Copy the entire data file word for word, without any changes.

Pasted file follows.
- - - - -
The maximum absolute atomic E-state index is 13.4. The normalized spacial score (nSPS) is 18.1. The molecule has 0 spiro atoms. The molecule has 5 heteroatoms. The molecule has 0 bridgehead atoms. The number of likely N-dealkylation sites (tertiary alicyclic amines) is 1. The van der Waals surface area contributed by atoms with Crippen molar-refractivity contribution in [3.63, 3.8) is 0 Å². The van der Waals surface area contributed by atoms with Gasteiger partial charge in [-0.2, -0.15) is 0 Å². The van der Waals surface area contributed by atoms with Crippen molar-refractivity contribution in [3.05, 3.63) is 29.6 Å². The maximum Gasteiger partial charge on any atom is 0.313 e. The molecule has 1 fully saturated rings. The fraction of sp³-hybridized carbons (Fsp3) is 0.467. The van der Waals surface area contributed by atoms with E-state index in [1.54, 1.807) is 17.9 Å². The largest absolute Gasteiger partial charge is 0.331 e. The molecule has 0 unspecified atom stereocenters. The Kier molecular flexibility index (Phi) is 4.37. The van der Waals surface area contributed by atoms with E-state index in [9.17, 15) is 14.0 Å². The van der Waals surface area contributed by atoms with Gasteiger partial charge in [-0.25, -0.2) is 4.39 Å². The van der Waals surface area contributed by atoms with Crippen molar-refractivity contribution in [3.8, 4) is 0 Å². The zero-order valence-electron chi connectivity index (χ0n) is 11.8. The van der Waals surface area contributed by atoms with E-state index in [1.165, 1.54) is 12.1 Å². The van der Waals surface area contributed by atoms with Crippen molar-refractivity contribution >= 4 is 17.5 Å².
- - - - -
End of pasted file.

The maximum absolute atomic E-state index is 13.4. The normalized spacial score (nSPS) is 18.1. The molecule has 0 spiro atoms. The molecule has 5 heteroatoms. The molecule has 0 bridgehead atoms. The number of likely N-dealkylation sites (tertiary alicyclic amines) is 1. The van der Waals surface area contributed by atoms with Crippen molar-refractivity contribution in [3.63, 3.8) is 0 Å². The van der Waals surface area contributed by atoms with Gasteiger partial charge in [-0.2, -0.15) is 0 Å². The van der Waals surface area contributed by atoms with Crippen molar-refractivity contribution in [3.05, 3.63) is 29.6 Å². The maximum Gasteiger partial charge on any atom is 0.313 e. The molecule has 1 fully saturated rings. The fraction of sp³-hybridized carbons (Fsp3) is 0.467. The van der Waals surface area contributed by atoms with E-state index in [1.54, 1.807) is 17.9 Å². The largest absolute Gasteiger partial charge is 0.331 e. The molecule has 0 unspecified atom stereocenters. The Kier molecular flexibility index (Phi) is 4.37. The van der Waals surface area contributed by atoms with E-state index in [9.17, 15) is 14.0 Å². The van der Waals surface area contributed by atoms with Gasteiger partial charge in [-0.25, -0.2) is 4.39 Å². The van der Waals surface area contributed by atoms with Crippen molar-refractivity contribution in [3.8, 4) is 0 Å². The zero-order valence-electron chi connectivity index (χ0n) is 11.8. The van der Waals surface area contributed by atoms with E-state index in [1.165, 1.54) is 12.1 Å². The van der Waals surface area contributed by atoms with Crippen molar-refractivity contribution >= 4 is 17.5 Å².